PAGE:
The setting is the star of the show. The campaign forces very different play styles for the Entente and the German forces. The Entente player must use their resources to capture German territory without overcommitting. The fact that the commitment level is a game mechanic with meaningful impact on the Entente victory conditions is an excellent step towards forcing the player to consider exactly how important a measured advance is to a long term victory. The German player must husband scarce resources and protect a vast territory. With the game pointing to key settlements and a railway to make sure the German player can’t get comfortable running forever.

The enemy AI has so far been pretty good with tactical decisions, but less so with strategic. Playing as Germany, I was pleasantly surprised at the Entente AI’s ability to keep me on my toes and, most importantly, keep me from running roughshod over their borders. They continually applied pressure where I was weak and forced me to fall back into my own territory whenever I got greedy. Strategically, it was difficult for them to get a toehold in my territory in the first couple years of the war. British forces continually attacked near Kilimanjaro, making it relatively easy for me to set up a defense in depth to meet their attacks. The AI was competent enough to give me a run for my money in that campaign eventually, but I wish it was a little more situationally aware of the wider strategic goals. As always, Player versus player will be the best choice, but I thoroughly enjoyed the AI’s ability to punish my mistakes and to present difficult tactical situations, especially around the southern border where they were freer to maneuver.

Final Thoughts

I know I’m predisposed to like these games, but I really do think that Heia Safari presents an interesting enough campaign to warrant diving in. That is, of course, if one is alright with the boardgame style and use of cards. The game is significantly different enough to warrant two playthroughs before moving on to multiplayer.

SGS Heia Safari is dynamic, colourful, simple to learn, and an eye opening look at an important but underrepresented battle.

-Joe Fonseca

Rating: 4 out of 5.

Let’s Talk About Wargames received a free game code for the purposes of this review. You can check out the game’s website here.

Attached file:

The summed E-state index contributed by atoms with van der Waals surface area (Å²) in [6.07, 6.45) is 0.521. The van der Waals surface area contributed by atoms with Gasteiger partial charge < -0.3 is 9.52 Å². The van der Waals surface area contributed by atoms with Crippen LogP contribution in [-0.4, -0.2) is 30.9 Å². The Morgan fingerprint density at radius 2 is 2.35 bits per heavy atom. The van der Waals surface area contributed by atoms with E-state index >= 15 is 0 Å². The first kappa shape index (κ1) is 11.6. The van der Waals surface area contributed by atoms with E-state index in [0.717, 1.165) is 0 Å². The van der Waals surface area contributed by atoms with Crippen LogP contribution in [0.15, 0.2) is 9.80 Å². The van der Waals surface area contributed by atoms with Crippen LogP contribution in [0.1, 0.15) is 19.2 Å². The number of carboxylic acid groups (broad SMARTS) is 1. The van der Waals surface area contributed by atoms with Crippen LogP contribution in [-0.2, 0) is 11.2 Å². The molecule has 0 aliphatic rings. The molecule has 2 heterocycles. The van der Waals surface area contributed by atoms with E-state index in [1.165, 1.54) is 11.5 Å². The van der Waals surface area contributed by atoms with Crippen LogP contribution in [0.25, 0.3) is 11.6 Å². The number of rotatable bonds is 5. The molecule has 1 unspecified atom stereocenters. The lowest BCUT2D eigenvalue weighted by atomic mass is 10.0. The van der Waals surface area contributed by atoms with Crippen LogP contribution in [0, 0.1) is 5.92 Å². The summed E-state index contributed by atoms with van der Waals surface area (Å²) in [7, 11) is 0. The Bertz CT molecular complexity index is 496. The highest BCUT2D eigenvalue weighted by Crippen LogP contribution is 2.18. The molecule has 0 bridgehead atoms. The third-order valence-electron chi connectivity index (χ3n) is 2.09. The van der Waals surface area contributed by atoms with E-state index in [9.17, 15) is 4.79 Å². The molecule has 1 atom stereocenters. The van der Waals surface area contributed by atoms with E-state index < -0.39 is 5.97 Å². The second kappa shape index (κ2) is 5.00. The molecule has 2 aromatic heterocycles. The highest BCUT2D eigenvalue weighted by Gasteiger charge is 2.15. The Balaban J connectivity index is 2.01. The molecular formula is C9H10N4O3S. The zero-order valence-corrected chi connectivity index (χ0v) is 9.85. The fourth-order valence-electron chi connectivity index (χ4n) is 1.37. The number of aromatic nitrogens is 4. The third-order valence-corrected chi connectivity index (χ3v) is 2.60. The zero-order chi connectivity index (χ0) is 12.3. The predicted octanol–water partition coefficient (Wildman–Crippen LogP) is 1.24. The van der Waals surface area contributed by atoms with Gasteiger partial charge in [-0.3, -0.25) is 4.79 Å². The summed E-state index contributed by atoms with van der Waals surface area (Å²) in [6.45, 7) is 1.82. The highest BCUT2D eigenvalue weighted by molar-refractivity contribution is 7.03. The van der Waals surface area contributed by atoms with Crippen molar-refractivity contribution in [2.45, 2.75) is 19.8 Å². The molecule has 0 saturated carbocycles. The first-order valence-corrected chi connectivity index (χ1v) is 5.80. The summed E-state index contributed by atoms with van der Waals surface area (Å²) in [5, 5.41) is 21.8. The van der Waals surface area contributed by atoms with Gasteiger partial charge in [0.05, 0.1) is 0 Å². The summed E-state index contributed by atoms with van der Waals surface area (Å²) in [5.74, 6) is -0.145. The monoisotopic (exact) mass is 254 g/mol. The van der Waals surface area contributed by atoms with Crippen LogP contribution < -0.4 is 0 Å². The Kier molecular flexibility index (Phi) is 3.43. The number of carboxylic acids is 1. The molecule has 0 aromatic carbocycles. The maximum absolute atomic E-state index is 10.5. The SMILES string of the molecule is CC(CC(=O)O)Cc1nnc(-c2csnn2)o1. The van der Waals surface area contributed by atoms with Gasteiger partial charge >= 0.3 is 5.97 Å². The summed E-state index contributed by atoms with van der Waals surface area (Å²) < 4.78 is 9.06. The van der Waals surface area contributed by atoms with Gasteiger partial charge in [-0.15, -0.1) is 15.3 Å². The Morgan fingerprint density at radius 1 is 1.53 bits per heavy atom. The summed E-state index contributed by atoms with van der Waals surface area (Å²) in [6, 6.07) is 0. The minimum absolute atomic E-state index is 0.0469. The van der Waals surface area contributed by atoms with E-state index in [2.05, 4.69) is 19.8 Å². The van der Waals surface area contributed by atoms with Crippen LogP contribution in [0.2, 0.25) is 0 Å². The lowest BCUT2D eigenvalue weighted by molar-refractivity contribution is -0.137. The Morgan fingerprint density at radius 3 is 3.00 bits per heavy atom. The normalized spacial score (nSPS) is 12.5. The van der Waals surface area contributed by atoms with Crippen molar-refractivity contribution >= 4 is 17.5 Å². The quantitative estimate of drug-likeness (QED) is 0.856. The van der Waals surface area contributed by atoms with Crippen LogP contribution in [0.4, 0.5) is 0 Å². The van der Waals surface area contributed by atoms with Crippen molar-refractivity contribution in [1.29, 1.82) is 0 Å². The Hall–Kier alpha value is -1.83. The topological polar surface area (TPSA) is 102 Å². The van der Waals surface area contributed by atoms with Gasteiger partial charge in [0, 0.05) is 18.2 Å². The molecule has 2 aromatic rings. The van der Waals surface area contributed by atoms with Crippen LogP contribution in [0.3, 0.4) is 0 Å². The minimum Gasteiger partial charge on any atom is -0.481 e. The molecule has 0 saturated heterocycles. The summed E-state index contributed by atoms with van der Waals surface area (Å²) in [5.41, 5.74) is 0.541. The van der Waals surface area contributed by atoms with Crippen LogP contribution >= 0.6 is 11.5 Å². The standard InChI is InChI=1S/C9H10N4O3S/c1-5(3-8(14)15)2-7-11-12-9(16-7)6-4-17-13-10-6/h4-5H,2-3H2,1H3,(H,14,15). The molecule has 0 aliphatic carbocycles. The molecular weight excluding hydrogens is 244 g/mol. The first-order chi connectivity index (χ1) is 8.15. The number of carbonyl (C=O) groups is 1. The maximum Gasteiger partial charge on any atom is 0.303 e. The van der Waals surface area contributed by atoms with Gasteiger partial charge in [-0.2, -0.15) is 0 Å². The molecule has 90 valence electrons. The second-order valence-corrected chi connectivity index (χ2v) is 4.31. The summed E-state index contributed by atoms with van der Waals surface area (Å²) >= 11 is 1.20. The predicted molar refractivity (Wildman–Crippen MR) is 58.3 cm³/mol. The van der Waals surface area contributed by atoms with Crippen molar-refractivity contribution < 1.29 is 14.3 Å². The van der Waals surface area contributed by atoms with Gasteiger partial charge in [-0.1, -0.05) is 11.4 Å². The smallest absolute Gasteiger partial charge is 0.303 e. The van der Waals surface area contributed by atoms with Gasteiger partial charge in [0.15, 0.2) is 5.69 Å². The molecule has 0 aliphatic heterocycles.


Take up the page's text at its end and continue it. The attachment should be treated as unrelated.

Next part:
Warhammer 40k: Battlesector Review

This review took me a lot longer to write than I anticipated. I managed to write about each of the preview builds that Warhammer 40k: Battlesector experienced but when it came time to write the review of the full game, I didn’t really know how to go about it. I had already talked about how the game plays, what I thought was good and bad, and what I had hoped would change for the full release. I guess seeing that nothing had really changed between the preview and the final build threw me off. It made me want to finish literally everything to do with the game before I wrote out the review. But that didn’t happen for a long, long time.

So, apologies, but here it is:

Once More into the Battlesector

For those who missed out on our previews, Warhammer 40k: Battlesector is a tactical turn based wargame focusing on positioning and managing unit abilities to stem a ferocious tide of Tyranid invaders on a desert moon. On the surface it looks like a fairly simple game, and while it isn’t as complex as some of the other things we cover on this blog, there is still enough tactical decision-making to make it interesting. This becomes more true the deeper into the game you get. When you’re looking at the relative firepower and accuracy drop off of the bolters carried by your Primaris Marines and your Sisters of Battle to try and properly equip for a mission, it feels like a good amount of thinking.

Each mission is accompanied by a story, told through the perspectives of different heroes you get to bring along, before opening up to force composition. Equipping a force for each scenario is fairly open and, coupled with investing points into upgrades that benefit different troop types, has a lot of potential for variety.

The missions themselves tend to play our similarly each time you go through them, so Battlesector falls into one of wargaming’s (potential) traps by becoming more of a puzzle: Here is the challenge this mission presents, here are the forces you’ve built up for the mission, how will you apply those forces to this puzzle? I don’t think this is a bad thing. It gives some replayability to the game, and if you’re like me, you’ll feel drawn to completing missions a few times to try and minimize casualties.

The Really Good Bits

Since I’ve written so much about this game already, I thought I would just try to hammer down the bits that I really like, and the bits that I’m not so keen on. As always, let’s start with the good.

The narrative and presentation is suitably 40k, and that’s a lot of fun. Yes the story is hokey, but it actually pokes at some of the interesting aspects of the universe’s new changes. How would first generation Space Marines deal with this upstart second generation? What does this new crusade mean for the cherished old ways? It never really dives too deep, but it is fun. It helps that each character delivers their cutscene lines with the kind of over the top gravitas everyone expects from a 40k property.

The tactical considerations related to range elevate what could have been a turkey shoot. The enemy, being Tyranids, are aliens that tend to rush towards your soldiers in an attempt to overwhelm them. Therefore dealing with the monsters while maintaining low casualties comes down to the correct application of your force’s firepower. Each weapon has an optimal range, and it is incredibly important to make sure you’re taking advantage of that with almost every shot. Failing to do so will mean gruesome death for your marines and sisters.